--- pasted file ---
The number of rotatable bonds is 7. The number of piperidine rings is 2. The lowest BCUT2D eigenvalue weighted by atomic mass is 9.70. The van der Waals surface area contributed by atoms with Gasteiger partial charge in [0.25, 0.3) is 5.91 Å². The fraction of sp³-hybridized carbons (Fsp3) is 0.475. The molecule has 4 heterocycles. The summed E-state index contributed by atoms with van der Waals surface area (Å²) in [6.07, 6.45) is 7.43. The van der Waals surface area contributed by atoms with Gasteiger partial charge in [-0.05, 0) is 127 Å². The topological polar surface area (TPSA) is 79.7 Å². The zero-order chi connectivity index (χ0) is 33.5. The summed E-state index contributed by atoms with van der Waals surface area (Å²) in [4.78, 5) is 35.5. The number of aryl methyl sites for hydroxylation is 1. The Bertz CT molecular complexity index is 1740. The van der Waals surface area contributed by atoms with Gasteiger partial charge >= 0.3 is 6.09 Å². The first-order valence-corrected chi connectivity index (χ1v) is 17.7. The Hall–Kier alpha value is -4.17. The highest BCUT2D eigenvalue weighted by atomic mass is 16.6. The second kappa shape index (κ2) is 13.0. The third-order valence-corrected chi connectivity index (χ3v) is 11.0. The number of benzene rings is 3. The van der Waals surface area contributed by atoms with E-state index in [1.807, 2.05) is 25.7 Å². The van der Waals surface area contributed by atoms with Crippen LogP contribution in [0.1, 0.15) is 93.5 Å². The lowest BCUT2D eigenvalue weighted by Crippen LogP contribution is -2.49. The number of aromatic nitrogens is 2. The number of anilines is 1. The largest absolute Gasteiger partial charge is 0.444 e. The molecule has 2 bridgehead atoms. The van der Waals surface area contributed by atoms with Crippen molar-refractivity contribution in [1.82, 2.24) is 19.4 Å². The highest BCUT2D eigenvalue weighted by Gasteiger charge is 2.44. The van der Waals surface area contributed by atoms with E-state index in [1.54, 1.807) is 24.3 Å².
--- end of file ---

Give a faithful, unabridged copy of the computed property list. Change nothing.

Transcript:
The number of rotatable bonds is 7. The number of piperidine rings is 2. The lowest BCUT2D eigenvalue weighted by atomic mass is 9.70. The van der Waals surface area contributed by atoms with Gasteiger partial charge in [0.25, 0.3) is 5.91 Å². The fraction of sp³-hybridized carbons (Fsp3) is 0.475. The molecule has 4 heterocycles. The summed E-state index contributed by atoms with van der Waals surface area (Å²) in [6.07, 6.45) is 7.43. The van der Waals surface area contributed by atoms with Gasteiger partial charge in [-0.05, 0) is 127 Å². The topological polar surface area (TPSA) is 79.7 Å². The zero-order chi connectivity index (χ0) is 33.5. The summed E-state index contributed by atoms with van der Waals surface area (Å²) in [4.78, 5) is 35.5. The number of aryl methyl sites for hydroxylation is 1. The Bertz CT molecular complexity index is 1740. The van der Waals surface area contributed by atoms with Gasteiger partial charge >= 0.3 is 6.09 Å². The first-order valence-corrected chi connectivity index (χ1v) is 17.7. The Hall–Kier alpha value is -4.17. The highest BCUT2D eigenvalue weighted by atomic mass is 16.6. The second kappa shape index (κ2) is 13.0. The third-order valence-corrected chi connectivity index (χ3v) is 11.0. The number of benzene rings is 3. The van der Waals surface area contributed by atoms with E-state index in [1.807, 2.05) is 25.7 Å². The van der Waals surface area contributed by atoms with Crippen LogP contribution in [0.1, 0.15) is 93.5 Å². The lowest BCUT2D eigenvalue weighted by Crippen LogP contribution is -2.49. The number of aromatic nitrogens is 2. The number of anilines is 1. The largest absolute Gasteiger partial charge is 0.444 e. The molecule has 2 bridgehead atoms. The van der Waals surface area contributed by atoms with Crippen molar-refractivity contribution in [1.82, 2.24) is 19.4 Å². The highest BCUT2D eigenvalue weighted by Gasteiger charge is 2.44. The van der Waals surface area contributed by atoms with E-state index in [1.54, 1.807) is 24.3 Å².